What it is: A trivia game for food lovers
Bonnie: As a reader of our Bites, you know that each week we’ve promised to provide “outstanding products we’ve tried and recommend.” This week’s no different, although our selected FeaturedBite is neither food nor something found on your kitchen counter nor in its drawers. Instead it’s a game, one that came to my attention as part of a holiday gift from my friend (and client) Robin Miller (Food Network’s Quick Fix Meals).
Foodie Fight is a fun trivia activity created by Joyce Lock for serious food lovers. Joyce, btw, entered the food business late in life, getting her master’s in gastronomy from Boston University when she was 55. We’re thrilled to have her in our fun business! Joyce’s game is unlike the other so-called food games I’ve tried.
I say “so-called” as the others I’ve tried do not contain the intelligent questions found it this one. In fact, I wrote about the initial one (not her game) in Parade’s “What America Eats” issue in 2005, not because the game was good (far from it) but because someone had finally produced a trivia game containing food questions. That game contains offbeat questions about cookies, candy, snacks and desserts — ones that even food mavens or historians would find difficult to answer. “Frustrating” is the word that came to mind while playing.
Not so with Foodie Fight.
Foodie Fight not only entertains, it educates. The more than 1,000 questions are smart, informative and fun, spanning six categories: Foodiesphere (food people, world cuisines and food places), Food Stars (food on film and in print, music and art), Company’s Coming (party planning, table etiquette, and wine and food pairing), Lab and Field (cooking science, nutrition and food production), Dining Out (eateries, chefs, menu matters and restaurant service) and What’s Cooking? (cooking techniques, tools and ingredients). For instance:
- What began as a Native American trading post on the Mississippi River and is recognized as the oldest continually operating public market in the Unites States? (The French Market, New Orleans) in Foodiesphere
- What method of cooking is featured in Brazilian restaurants called churrascarias [shoo-rahs-kah-REE-ahs]? (Barbecue) in Lab and Field
- Which is the average distance conventional food travels from farm to table — about 500 miles, 1,500 miles, or 3,000 miles? (About 1,500 miles) in Dining Out
My only complaint about this game is that the colors on the die are hard to distinguish—especially in dim party lighting. I’d recommend in the next printing that they add the symbols used on the cards to the colors.
I plan to challenge the boys to a match during our family ski outing later this month. Let the competition begin!
Bryan: This may be the first non-food item (kitchen gadgets aside) I can remember on Bite of the Best, and it’s a particularly exciting product for our family. I can’t say I’m much of a game player. Beyond cards (poker especially), my taste for board games is generally rather bland, the only major exception being Trivial Pursuit. And I must say, if there is one thing in our immediate, and extended, family that will get the passions inflamed and blood boiling, it’s Trivial Pursuit. We have a very competitive family, and the battle of choice quite often happens to be over little trivia pie-pieces.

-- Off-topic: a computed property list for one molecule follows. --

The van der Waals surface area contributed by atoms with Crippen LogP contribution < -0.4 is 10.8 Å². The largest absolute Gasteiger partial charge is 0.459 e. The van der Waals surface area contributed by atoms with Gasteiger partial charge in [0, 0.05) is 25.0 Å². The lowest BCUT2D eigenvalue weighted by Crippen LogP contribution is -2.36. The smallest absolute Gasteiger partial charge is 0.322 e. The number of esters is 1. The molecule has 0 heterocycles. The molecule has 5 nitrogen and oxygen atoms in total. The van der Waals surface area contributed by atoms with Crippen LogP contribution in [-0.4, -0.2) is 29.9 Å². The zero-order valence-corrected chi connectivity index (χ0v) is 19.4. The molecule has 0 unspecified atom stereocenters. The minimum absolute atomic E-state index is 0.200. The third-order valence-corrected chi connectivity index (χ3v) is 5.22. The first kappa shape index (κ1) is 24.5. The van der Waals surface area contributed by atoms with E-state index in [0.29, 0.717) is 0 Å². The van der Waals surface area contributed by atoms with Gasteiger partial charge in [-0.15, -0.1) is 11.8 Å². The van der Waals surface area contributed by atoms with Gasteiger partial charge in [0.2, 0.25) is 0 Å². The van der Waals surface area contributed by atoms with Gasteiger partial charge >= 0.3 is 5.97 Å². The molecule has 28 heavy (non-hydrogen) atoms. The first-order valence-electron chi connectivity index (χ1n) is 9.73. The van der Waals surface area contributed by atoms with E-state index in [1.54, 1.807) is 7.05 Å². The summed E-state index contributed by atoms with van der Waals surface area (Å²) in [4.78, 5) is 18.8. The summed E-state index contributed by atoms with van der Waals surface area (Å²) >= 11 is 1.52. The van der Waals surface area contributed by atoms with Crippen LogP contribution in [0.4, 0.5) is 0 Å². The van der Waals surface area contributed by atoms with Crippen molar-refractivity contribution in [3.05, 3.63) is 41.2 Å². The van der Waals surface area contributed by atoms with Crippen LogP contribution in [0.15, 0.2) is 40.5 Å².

If you are a Trivial Pursuit enthusiast, as we are, take everything you know and love about that game and add everything you never knew (or thought you knew) about food. Now you can begin to understand how excited I was when Foodie Fight appeared at my door last week.
The game components are rather simple; trivia cards, player boards, game pieces and a colored die… all packed into a little box with a clever little magnetic clasp. The game is played just as “pursuit,” with players answering questions to earn tokens against other teams or individuals. With more than 1,000 questions on topics ranging from culinary science and celebrity chefs to food history and exotic cuisine, each player’s epicuriosity will certainly be put to the test.
I can’t imagine a better way to spend a car ride or a lazy Sunday afternoon. In what direction is soup spooned when eating? And where could you see a cow sculpted from 550 pounds of butter every August? Inquiring minds want to know…. I certainly want to know!
What better praise can you heap than from names like these:
“Play this fun game after your next dinner party. The losers have to wash the dishes!” — Mario Batali
“Finally, a trivia game that I am interested in and knowledgeable enough to play!” — Jacques Pépin
Eric: If Johnny challenged the devil with a fiddle, my weapon of choice would be “Foodie Fight.”
Whenever I play the board game Trivial Pursuit, I am always anticipating that my next question will be food-related. Food and beverage is not my only area of expertise, but it is the one area in which my knowledge far surpasses that of the omniscient trivia player (or for that matter, any one of my aunts). The game’s slogan says it all: “A trivia game for serious food lovers.
From knowing how many bubbles are in a bottle of Champagne, to which vegetable has the highest sugar content, Foodie Fights will keep even the greatest of food aficionados hungry for more.
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